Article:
- Terry Alderman and Graham Gooch. The Englishman was famous for his reliability and heavy hand, but in the Ashes series of 1989, the Australians put up a universal weapon against him – Terry Alderman, who used an extremely inconvenient blow for Gooch (Drive through On side), forcing him to make a spade several times. As a result, the English press even questioned the integrity of the umpires, however, as the final minutes showed, all decisions were made within the rules.
- Glenn McGrath and Michael Atherton. The Englishman had to play in a difficult period for the national team. McGrath was not his only offender: at various times, representatives of the West Indies national team Curtly Ambrose and Courtney Walsh sent him out a total of seventeen times. However, Glenn surpassed both of them by doing the same thing as many as 19 times! In the matches where McGrath and Atherton clashed, the statistics of the latter were simply catastrophic: for example, if in 16 test matches the Englishman managed to score a total of 1223 runs and ten fifty, then in 17 matches where Glenn opposed him, these figures dropped to 677 and 5, respectively. The maximum that Michael was able to show in these confrontations was 77 runs.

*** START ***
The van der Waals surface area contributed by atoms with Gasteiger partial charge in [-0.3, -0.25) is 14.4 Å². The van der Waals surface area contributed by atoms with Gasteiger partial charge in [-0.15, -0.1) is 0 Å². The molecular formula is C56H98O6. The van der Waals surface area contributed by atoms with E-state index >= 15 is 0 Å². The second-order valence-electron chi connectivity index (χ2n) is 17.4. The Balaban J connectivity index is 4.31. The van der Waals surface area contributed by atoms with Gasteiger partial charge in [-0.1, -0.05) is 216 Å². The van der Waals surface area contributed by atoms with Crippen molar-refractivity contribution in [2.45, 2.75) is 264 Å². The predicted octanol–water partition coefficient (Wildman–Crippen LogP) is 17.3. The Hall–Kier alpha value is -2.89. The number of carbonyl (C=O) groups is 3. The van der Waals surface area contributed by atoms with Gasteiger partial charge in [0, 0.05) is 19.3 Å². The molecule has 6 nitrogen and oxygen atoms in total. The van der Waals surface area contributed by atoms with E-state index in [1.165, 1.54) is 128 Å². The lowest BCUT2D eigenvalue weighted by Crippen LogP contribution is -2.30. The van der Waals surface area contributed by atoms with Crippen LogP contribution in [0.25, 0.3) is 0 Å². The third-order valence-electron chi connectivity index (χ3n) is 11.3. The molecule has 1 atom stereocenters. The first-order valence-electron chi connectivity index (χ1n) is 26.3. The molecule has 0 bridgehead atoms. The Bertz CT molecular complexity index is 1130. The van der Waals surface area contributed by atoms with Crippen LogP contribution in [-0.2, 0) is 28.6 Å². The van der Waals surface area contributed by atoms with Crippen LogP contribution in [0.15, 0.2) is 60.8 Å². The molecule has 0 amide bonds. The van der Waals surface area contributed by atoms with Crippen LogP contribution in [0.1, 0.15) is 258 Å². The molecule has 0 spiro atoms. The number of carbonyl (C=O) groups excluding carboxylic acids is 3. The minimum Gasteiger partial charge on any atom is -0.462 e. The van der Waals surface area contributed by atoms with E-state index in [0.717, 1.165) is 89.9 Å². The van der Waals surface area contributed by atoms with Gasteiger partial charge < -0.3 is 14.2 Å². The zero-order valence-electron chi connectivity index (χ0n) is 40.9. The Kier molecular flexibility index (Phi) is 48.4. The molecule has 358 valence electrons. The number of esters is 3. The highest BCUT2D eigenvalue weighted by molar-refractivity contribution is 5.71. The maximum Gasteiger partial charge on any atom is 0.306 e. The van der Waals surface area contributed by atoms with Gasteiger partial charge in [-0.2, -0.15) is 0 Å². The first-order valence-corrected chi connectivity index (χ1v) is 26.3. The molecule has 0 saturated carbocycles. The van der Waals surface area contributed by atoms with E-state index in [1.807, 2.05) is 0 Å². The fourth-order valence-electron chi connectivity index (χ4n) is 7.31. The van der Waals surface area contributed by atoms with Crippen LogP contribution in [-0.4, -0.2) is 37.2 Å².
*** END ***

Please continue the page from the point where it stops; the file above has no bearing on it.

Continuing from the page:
- Shane Warne and Daryll Cullinan. This confrontation is rightfully considered one of the most dramatic in the Hoodoo list of all time. Cullinan never managed to “read” Warne and find arguments against his serves, although they repeatedly crossed on the playing field. In the seven test matches where the South African was opposed by Warne, his statistics amounted to a modest 12.75, and in each subsequent series, he politely informed the batsman that he could not wait for the next meeting to beat him again.
- Harbhajan Singh and Ricky Ponting. The great Australian has never hidden that Singh “caused him a lot of grief.” Even in the early 2000s, when Ponting’s career was on the rise, the Indian literally did not let him breathe: in all the matches in which he opposed Ricky, he spent a total of about an hour on the field, and some of the outs turned out to be truly shameful. In the future, Ponting managed to slightly improve this statistic, but he never rose above the 30.64 mark.
This is interesting: the term Ferret, which is close in meaning to Hoodoo, means a batsman, against which a “rabbit” may seem like a real master. Both characteristics are quite offensive and come from the popular hunting saying in the past “to send in a ferret after the rabbits”.